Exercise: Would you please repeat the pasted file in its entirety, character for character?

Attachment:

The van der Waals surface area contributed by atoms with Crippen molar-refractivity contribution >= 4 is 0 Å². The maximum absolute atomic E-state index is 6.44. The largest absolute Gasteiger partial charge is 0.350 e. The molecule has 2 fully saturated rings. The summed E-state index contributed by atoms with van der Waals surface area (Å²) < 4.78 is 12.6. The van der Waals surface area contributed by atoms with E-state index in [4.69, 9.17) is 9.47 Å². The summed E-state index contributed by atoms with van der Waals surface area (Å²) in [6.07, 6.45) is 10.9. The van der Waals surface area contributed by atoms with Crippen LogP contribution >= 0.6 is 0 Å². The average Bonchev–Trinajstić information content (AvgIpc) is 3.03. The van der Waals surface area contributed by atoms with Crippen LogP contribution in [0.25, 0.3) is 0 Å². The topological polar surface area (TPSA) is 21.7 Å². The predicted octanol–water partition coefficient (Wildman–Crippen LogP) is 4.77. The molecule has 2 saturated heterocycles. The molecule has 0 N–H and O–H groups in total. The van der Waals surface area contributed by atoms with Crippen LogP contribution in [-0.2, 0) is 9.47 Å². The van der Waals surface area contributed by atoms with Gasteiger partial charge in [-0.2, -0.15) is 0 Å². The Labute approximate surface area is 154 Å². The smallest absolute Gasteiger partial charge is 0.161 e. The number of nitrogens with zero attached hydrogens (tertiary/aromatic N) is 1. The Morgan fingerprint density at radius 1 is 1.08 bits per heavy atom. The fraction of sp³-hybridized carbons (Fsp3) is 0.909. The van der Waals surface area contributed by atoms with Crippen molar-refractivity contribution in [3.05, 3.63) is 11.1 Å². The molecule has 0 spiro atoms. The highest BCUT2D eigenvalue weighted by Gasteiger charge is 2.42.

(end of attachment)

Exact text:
The van der Waals surface area contributed by atoms with Crippen molar-refractivity contribution >= 4 is 0 Å². The maximum absolute atomic E-state index is 6.44. The largest absolute Gasteiger partial charge is 0.350 e. The molecule has 2 fully saturated rings. The summed E-state index contributed by atoms with van der Waals surface area (Å²) < 4.78 is 12.6. The van der Waals surface area contributed by atoms with E-state index in [4.69, 9.17) is 9.47 Å². The summed E-state index contributed by atoms with van der Waals surface area (Å²) in [6.07, 6.45) is 10.9. The van der Waals surface area contributed by atoms with Crippen LogP contribution >= 0.6 is 0 Å². The average Bonchev–Trinajstić information content (AvgIpc) is 3.03. The van der Waals surface area contributed by atoms with Crippen LogP contribution in [0.25, 0.3) is 0 Å². The topological polar surface area (TPSA) is 21.7 Å². The predicted octanol–water partition coefficient (Wildman–Crippen LogP) is 4.77. The molecule has 2 saturated heterocycles. The molecule has 0 N–H and O–H groups in total. The van der Waals surface area contributed by atoms with Crippen LogP contribution in [-0.2, 0) is 9.47 Å². The van der Waals surface area contributed by atoms with Gasteiger partial charge in [-0.2, -0.15) is 0 Å². The Labute approximate surface area is 154 Å². The smallest absolute Gasteiger partial charge is 0.161 e. The number of nitrogens with zero attached hydrogens (tertiary/aromatic N) is 1. The Morgan fingerprint density at radius 1 is 1.08 bits per heavy atom. The fraction of sp³-hybridized carbons (Fsp3) is 0.909. The van der Waals surface area contributed by atoms with Crippen molar-refractivity contribution in [3.05, 3.63) is 11.1 Å². The molecule has 0 spiro atoms. The highest BCUT2D eigenvalue weighted by Gasteiger charge is 2.42.